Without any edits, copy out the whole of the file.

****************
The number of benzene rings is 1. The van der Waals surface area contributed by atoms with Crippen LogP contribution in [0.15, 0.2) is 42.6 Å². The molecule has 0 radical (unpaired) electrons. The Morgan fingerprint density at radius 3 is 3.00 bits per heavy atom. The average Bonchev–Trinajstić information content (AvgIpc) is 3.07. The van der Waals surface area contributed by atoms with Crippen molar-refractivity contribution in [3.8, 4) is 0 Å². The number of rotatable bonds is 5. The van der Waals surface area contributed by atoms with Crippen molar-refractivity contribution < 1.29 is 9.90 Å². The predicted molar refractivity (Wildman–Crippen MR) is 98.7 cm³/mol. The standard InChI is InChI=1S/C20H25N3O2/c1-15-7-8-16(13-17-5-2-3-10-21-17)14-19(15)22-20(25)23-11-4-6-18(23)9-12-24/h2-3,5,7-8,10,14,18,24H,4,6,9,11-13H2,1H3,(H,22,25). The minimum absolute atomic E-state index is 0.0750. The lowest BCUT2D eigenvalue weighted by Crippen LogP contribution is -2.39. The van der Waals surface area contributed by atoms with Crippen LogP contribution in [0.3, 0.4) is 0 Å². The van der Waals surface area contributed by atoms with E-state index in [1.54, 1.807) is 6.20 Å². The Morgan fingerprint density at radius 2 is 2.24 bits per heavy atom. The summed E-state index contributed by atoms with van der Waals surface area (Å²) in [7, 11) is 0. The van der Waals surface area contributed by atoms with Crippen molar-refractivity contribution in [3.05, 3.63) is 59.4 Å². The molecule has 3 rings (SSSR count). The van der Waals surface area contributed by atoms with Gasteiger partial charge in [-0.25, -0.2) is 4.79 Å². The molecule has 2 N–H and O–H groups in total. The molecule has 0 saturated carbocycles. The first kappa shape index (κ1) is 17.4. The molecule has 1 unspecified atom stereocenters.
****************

The number of benzene rings is 1. The van der Waals surface area contributed by atoms with Crippen LogP contribution in [0.15, 0.2) is 42.6 Å². The molecule has 0 radical (unpaired) electrons. The Morgan fingerprint density at radius 3 is 3.00 bits per heavy atom. The average Bonchev–Trinajstić information content (AvgIpc) is 3.07. The van der Waals surface area contributed by atoms with Crippen molar-refractivity contribution in [3.8, 4) is 0 Å². The number of rotatable bonds is 5. The van der Waals surface area contributed by atoms with Crippen molar-refractivity contribution < 1.29 is 9.90 Å². The predicted molar refractivity (Wildman–Crippen MR) is 98.7 cm³/mol. The standard InChI is InChI=1S/C20H25N3O2/c1-15-7-8-16(13-17-5-2-3-10-21-17)14-19(15)22-20(25)23-11-4-6-18(23)9-12-24/h2-3,5,7-8,10,14,18,24H,4,6,9,11-13H2,1H3,(H,22,25). The minimum absolute atomic E-state index is 0.0750. The lowest BCUT2D eigenvalue weighted by Crippen LogP contribution is -2.39. The van der Waals surface area contributed by atoms with Crippen LogP contribution in [0.3, 0.4) is 0 Å². The van der Waals surface area contributed by atoms with E-state index in [1.54, 1.807) is 6.20 Å². The Morgan fingerprint density at radius 2 is 2.24 bits per heavy atom. The summed E-state index contributed by atoms with van der Waals surface area (Å²) in [7, 11) is 0. The van der Waals surface area contributed by atoms with Crippen molar-refractivity contribution in [3.05, 3.63) is 59.4 Å². The molecule has 3 rings (SSSR count). The van der Waals surface area contributed by atoms with Gasteiger partial charge in [-0.25, -0.2) is 4.79 Å². The molecule has 2 N–H and O–H groups in total. The molecule has 0 saturated carbocycles. The first kappa shape index (κ1) is 17.4. The molecule has 1 unspecified atom stereocenters.